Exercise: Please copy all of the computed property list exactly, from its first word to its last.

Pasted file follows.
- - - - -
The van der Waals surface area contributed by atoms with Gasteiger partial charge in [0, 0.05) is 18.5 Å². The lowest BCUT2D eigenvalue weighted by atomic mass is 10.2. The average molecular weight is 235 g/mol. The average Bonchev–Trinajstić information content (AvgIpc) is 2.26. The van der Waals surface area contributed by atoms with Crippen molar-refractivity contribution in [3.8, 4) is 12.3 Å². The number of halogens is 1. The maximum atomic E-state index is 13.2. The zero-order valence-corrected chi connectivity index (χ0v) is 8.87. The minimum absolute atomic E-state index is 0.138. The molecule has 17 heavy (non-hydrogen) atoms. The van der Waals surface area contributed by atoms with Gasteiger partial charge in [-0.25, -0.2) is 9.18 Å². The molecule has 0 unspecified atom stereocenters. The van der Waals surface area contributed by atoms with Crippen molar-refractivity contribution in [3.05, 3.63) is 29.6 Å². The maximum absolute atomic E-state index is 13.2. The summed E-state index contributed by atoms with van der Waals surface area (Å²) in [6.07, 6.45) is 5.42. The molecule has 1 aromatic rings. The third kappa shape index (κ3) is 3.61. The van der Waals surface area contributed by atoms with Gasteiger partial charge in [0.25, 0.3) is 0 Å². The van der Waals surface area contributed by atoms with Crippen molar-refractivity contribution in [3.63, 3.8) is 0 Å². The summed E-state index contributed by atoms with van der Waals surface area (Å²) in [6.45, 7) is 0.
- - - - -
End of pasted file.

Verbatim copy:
The van der Waals surface area contributed by atoms with Gasteiger partial charge in [0, 0.05) is 18.5 Å². The lowest BCUT2D eigenvalue weighted by atomic mass is 10.2. The average molecular weight is 235 g/mol. The average Bonchev–Trinajstić information content (AvgIpc) is 2.26. The van der Waals surface area contributed by atoms with Crippen molar-refractivity contribution in [3.8, 4) is 12.3 Å². The number of halogens is 1. The maximum atomic E-state index is 13.2. The zero-order valence-corrected chi connectivity index (χ0v) is 8.87. The minimum absolute atomic E-state index is 0.138. The molecule has 17 heavy (non-hydrogen) atoms. The van der Waals surface area contributed by atoms with Gasteiger partial charge in [-0.25, -0.2) is 9.18 Å². The molecule has 0 unspecified atom stereocenters. The van der Waals surface area contributed by atoms with Crippen molar-refractivity contribution in [3.05, 3.63) is 29.6 Å². The maximum absolute atomic E-state index is 13.2. The summed E-state index contributed by atoms with van der Waals surface area (Å²) in [6.07, 6.45) is 5.42. The molecule has 1 aromatic rings. The third kappa shape index (κ3) is 3.61. The van der Waals surface area contributed by atoms with Gasteiger partial charge in [0.25, 0.3) is 0 Å². The van der Waals surface area contributed by atoms with Crippen molar-refractivity contribution in [3.63, 3.8) is 0 Å². The summed E-state index contributed by atoms with van der Waals surface area (Å²) in [6.45, 7) is 0.